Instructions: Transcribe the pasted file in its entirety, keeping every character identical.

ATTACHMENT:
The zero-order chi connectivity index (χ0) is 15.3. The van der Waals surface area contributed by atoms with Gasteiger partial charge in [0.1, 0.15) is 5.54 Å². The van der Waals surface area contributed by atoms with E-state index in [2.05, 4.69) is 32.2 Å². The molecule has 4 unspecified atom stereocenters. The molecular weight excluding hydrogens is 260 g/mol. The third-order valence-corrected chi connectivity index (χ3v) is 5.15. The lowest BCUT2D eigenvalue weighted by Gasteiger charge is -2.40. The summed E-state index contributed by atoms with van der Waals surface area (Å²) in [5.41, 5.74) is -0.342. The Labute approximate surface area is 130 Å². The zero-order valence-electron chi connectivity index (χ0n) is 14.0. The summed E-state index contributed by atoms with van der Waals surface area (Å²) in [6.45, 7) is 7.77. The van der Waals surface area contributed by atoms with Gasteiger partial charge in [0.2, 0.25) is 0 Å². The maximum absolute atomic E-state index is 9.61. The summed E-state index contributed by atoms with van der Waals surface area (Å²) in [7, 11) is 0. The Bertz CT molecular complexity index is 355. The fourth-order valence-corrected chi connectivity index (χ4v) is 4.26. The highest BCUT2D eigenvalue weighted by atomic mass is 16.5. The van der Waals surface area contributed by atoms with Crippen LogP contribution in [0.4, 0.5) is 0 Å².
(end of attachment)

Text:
The zero-order chi connectivity index (χ0) is 15.3. The van der Waals surface area contributed by atoms with Gasteiger partial charge in [0.1, 0.15) is 5.54 Å². The van der Waals surface area contributed by atoms with E-state index in [2.05, 4.69) is 32.2 Å². The molecule has 4 unspecified atom stereocenters. The molecular weight excluding hydrogens is 260 g/mol. The third-order valence-corrected chi connectivity index (χ3v) is 5.15. The lowest BCUT2D eigenvalue weighted by Gasteiger charge is -2.40. The summed E-state index contributed by atoms with van der Waals surface area (Å²) in [5.41, 5.74) is -0.342. The Labute approximate surface area is 130 Å². The zero-order valence-electron chi connectivity index (χ0n) is 14.0. The summed E-state index contributed by atoms with van der Waals surface area (Å²) in [6.45, 7) is 7.77. The van der Waals surface area contributed by atoms with Gasteiger partial charge in [0.2, 0.25) is 0 Å². The maximum absolute atomic E-state index is 9.61. The summed E-state index contributed by atoms with van der Waals surface area (Å²) in [7, 11) is 0. The Bertz CT molecular complexity index is 355. The fourth-order valence-corrected chi connectivity index (χ4v) is 4.26. The highest BCUT2D eigenvalue weighted by atomic mass is 16.5. The van der Waals surface area contributed by atoms with Crippen LogP contribution in [0.4, 0.5) is 0 Å².